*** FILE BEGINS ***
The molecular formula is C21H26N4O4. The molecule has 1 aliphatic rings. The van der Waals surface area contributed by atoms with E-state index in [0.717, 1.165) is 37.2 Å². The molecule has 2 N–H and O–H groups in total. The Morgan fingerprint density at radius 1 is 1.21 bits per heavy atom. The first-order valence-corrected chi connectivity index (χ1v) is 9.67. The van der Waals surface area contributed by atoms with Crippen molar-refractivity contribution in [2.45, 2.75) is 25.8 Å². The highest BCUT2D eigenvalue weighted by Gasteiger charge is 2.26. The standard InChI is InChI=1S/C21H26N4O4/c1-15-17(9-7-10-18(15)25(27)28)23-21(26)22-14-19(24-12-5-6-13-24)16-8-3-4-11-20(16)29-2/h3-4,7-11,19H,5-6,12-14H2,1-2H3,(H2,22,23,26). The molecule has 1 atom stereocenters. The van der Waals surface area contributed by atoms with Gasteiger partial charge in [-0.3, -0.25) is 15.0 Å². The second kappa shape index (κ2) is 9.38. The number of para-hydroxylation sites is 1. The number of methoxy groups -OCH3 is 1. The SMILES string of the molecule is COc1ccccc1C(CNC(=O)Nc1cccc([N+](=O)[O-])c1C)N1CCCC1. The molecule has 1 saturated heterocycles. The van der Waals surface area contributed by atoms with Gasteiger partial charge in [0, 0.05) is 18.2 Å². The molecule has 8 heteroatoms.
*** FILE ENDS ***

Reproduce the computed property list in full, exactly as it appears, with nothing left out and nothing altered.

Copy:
The molecular formula is C21H26N4O4. The molecule has 1 aliphatic rings. The van der Waals surface area contributed by atoms with E-state index in [0.717, 1.165) is 37.2 Å². The molecule has 2 N–H and O–H groups in total. The Morgan fingerprint density at radius 1 is 1.21 bits per heavy atom. The first-order valence-corrected chi connectivity index (χ1v) is 9.67. The van der Waals surface area contributed by atoms with Crippen molar-refractivity contribution in [2.45, 2.75) is 25.8 Å². The highest BCUT2D eigenvalue weighted by Gasteiger charge is 2.26. The standard InChI is InChI=1S/C21H26N4O4/c1-15-17(9-7-10-18(15)25(27)28)23-21(26)22-14-19(24-12-5-6-13-24)16-8-3-4-11-20(16)29-2/h3-4,7-11,19H,5-6,12-14H2,1-2H3,(H2,22,23,26). The molecule has 1 atom stereocenters. The van der Waals surface area contributed by atoms with Gasteiger partial charge in [-0.3, -0.25) is 15.0 Å². The second kappa shape index (κ2) is 9.38. The number of para-hydroxylation sites is 1. The number of methoxy groups -OCH3 is 1. The SMILES string of the molecule is COc1ccccc1C(CNC(=O)Nc1cccc([N+](=O)[O-])c1C)N1CCCC1. The molecule has 1 saturated heterocycles. The van der Waals surface area contributed by atoms with Gasteiger partial charge in [0, 0.05) is 18.2 Å². The molecule has 8 heteroatoms.